Originally formed by the US Congress to review and accredit the Nielsen Company’s ratings service, the Media Rating Council (MRC) needs to evolve on TV ratings or lose its relevance.
For the longest time, the MRC has stipulated that TV ratings have to be measured from either census or random samples. This stipulation is the root of Nielsen’s TV ratings problems.
Big picture: affordable random samples are not large enough to successfully report ratings of advanced targets and / or low viewing programs. This became apparent three decades ago, and the evolving use of first cable box feeds and later ACR feeds from smart TVs too has now grown into robust competitive TV ratings sources and services from not only Comscore, but now iSpot, VideoAmp, Samba, and Inscape among others. In all these new cases (originally innovated by Comscore), competitors are weighting collections of native measurements from cable box and smart TV feeds to project local and national TV ratings.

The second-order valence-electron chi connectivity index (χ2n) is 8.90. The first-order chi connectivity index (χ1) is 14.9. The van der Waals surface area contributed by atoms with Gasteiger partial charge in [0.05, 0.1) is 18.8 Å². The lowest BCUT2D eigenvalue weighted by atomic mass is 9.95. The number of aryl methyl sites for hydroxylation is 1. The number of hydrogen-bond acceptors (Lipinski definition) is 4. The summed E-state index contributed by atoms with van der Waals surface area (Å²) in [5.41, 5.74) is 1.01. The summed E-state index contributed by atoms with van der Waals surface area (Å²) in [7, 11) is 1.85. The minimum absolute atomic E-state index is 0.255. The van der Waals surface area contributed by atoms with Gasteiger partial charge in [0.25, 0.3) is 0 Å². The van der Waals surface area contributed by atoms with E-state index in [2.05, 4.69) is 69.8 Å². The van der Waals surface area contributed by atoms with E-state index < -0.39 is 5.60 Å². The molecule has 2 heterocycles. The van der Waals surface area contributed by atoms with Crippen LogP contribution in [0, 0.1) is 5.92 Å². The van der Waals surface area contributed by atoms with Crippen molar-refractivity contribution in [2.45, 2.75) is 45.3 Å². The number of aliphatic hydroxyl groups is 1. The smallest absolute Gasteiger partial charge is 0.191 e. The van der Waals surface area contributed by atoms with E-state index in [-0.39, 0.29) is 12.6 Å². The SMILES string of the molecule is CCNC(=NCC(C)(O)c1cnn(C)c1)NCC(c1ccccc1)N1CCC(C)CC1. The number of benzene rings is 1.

These very large samples of native measurements allow for easy reporting of advanced targets and / or low viewing programs.
During this period of evolution, Nielsen has stuck to its knitting of reporting from random samples. Even when Nielsen incorporates native measurements from cable boxes or smart TVs, they only include them as direct measurements for those households and do not leverage them to project those viewing patterns to local or national TV ratings. Consequently, Nielsen’s very large native measurements enhance but do not solve their reporting challenges yet.
Shortly after leaving Nielsen many years ago, I started to publicly advise investors that Nielsen’s coveted random samples for measuring TV Ratings would devolve into a calibrating panel to be applied to native measurements. If you are interested in more on this, please read “Into the Weeds of TV Currencies”.
I wonder if Nielsen will finally make this pivot away from the MRC stipulations (of reporting either census or random samples only) to the lower cost solution of using small invasive measurement panels like their random samples to calibrate much larger native measurements to compete with the new generation of competitors.